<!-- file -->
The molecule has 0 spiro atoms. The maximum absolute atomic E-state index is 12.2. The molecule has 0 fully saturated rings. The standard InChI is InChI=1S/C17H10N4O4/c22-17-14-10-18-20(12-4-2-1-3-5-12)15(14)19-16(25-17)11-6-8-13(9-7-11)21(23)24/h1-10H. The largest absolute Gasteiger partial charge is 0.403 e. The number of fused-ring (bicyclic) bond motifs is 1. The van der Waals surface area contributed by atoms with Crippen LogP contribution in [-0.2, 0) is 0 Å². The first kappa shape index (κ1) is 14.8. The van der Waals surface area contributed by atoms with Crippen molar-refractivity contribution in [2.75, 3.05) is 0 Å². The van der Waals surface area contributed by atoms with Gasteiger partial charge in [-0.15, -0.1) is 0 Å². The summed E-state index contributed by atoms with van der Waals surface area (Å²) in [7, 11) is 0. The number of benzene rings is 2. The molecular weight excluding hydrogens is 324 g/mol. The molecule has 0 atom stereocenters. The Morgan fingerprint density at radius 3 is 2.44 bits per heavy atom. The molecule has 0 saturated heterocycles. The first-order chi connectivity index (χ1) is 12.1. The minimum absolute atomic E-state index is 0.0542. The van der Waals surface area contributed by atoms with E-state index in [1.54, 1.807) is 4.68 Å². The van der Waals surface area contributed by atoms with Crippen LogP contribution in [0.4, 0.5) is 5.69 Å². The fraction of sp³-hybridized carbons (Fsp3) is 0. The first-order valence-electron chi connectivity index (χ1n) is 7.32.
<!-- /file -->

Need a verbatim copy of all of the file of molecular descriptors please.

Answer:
The molecule has 0 spiro atoms. The maximum absolute atomic E-state index is 12.2. The molecule has 0 fully saturated rings. The standard InChI is InChI=1S/C17H10N4O4/c22-17-14-10-18-20(12-4-2-1-3-5-12)15(14)19-16(25-17)11-6-8-13(9-7-11)21(23)24/h1-10H. The largest absolute Gasteiger partial charge is 0.403 e. The number of fused-ring (bicyclic) bond motifs is 1. The van der Waals surface area contributed by atoms with Crippen LogP contribution in [-0.2, 0) is 0 Å². The first kappa shape index (κ1) is 14.8. The van der Waals surface area contributed by atoms with Crippen molar-refractivity contribution in [2.75, 3.05) is 0 Å². The van der Waals surface area contributed by atoms with Gasteiger partial charge in [-0.15, -0.1) is 0 Å². The summed E-state index contributed by atoms with van der Waals surface area (Å²) in [7, 11) is 0. The number of benzene rings is 2. The molecular weight excluding hydrogens is 324 g/mol. The molecule has 0 atom stereocenters. The Morgan fingerprint density at radius 3 is 2.44 bits per heavy atom. The molecule has 0 saturated heterocycles. The first-order chi connectivity index (χ1) is 12.1. The minimum absolute atomic E-state index is 0.0542. The van der Waals surface area contributed by atoms with E-state index in [1.54, 1.807) is 4.68 Å². The van der Waals surface area contributed by atoms with Crippen LogP contribution in [0.4, 0.5) is 5.69 Å². The fraction of sp³-hybridized carbons (Fsp3) is 0. The first-order valence-electron chi connectivity index (χ1n) is 7.32.